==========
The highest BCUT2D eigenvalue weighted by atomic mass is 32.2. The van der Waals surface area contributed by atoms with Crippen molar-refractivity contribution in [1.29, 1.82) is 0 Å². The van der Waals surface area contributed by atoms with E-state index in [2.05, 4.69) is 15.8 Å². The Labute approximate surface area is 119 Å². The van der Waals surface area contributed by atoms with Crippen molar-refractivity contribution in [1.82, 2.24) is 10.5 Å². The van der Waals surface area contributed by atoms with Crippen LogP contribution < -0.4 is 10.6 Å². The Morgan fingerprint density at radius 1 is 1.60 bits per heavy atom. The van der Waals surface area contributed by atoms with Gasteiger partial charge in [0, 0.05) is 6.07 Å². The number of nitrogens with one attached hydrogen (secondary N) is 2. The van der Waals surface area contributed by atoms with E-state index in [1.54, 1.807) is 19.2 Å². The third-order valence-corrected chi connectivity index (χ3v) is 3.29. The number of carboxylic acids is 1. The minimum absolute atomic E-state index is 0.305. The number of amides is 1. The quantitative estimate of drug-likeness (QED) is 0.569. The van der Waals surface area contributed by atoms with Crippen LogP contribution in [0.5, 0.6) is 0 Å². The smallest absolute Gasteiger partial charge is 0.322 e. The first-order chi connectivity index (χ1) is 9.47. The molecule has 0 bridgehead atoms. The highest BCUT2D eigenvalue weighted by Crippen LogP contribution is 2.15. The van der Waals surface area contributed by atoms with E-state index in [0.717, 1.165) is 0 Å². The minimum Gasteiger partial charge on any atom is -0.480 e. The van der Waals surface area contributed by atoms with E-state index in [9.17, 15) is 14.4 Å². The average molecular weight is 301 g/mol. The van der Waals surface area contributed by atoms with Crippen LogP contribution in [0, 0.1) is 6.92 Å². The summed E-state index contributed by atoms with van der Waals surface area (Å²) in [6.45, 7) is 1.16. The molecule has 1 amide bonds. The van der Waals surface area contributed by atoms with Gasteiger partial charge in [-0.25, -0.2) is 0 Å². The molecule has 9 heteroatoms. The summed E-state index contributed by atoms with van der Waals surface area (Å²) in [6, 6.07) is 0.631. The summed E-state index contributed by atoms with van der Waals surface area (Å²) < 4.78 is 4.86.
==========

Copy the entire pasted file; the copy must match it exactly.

The highest BCUT2D eigenvalue weighted by atomic mass is 32.2. The van der Waals surface area contributed by atoms with Crippen molar-refractivity contribution in [1.29, 1.82) is 0 Å². The van der Waals surface area contributed by atoms with E-state index in [2.05, 4.69) is 15.8 Å². The Labute approximate surface area is 119 Å². The van der Waals surface area contributed by atoms with Crippen molar-refractivity contribution in [1.82, 2.24) is 10.5 Å². The van der Waals surface area contributed by atoms with Crippen LogP contribution < -0.4 is 10.6 Å². The Morgan fingerprint density at radius 1 is 1.60 bits per heavy atom. The van der Waals surface area contributed by atoms with Gasteiger partial charge in [0, 0.05) is 6.07 Å². The number of nitrogens with one attached hydrogen (secondary N) is 2. The van der Waals surface area contributed by atoms with E-state index in [1.54, 1.807) is 19.2 Å². The third-order valence-corrected chi connectivity index (χ3v) is 3.29. The number of carboxylic acids is 1. The minimum absolute atomic E-state index is 0.305. The number of amides is 1. The quantitative estimate of drug-likeness (QED) is 0.569. The van der Waals surface area contributed by atoms with Crippen LogP contribution in [0.5, 0.6) is 0 Å². The smallest absolute Gasteiger partial charge is 0.322 e. The first-order chi connectivity index (χ1) is 9.47. The molecule has 0 bridgehead atoms. The highest BCUT2D eigenvalue weighted by Crippen LogP contribution is 2.15. The van der Waals surface area contributed by atoms with E-state index in [0.717, 1.165) is 0 Å². The minimum Gasteiger partial charge on any atom is -0.480 e. The van der Waals surface area contributed by atoms with E-state index in [9.17, 15) is 14.4 Å². The average molecular weight is 301 g/mol. The van der Waals surface area contributed by atoms with Crippen LogP contribution in [0, 0.1) is 6.92 Å². The summed E-state index contributed by atoms with van der Waals surface area (Å²) in [6.45, 7) is 1.16. The molecule has 1 amide bonds. The van der Waals surface area contributed by atoms with Gasteiger partial charge in [-0.25, -0.2) is 0 Å². The molecule has 9 heteroatoms. The summed E-state index contributed by atoms with van der Waals surface area (Å²) in [6, 6.07) is 0.631. The summed E-state index contributed by atoms with van der Waals surface area (Å²) < 4.78 is 4.86.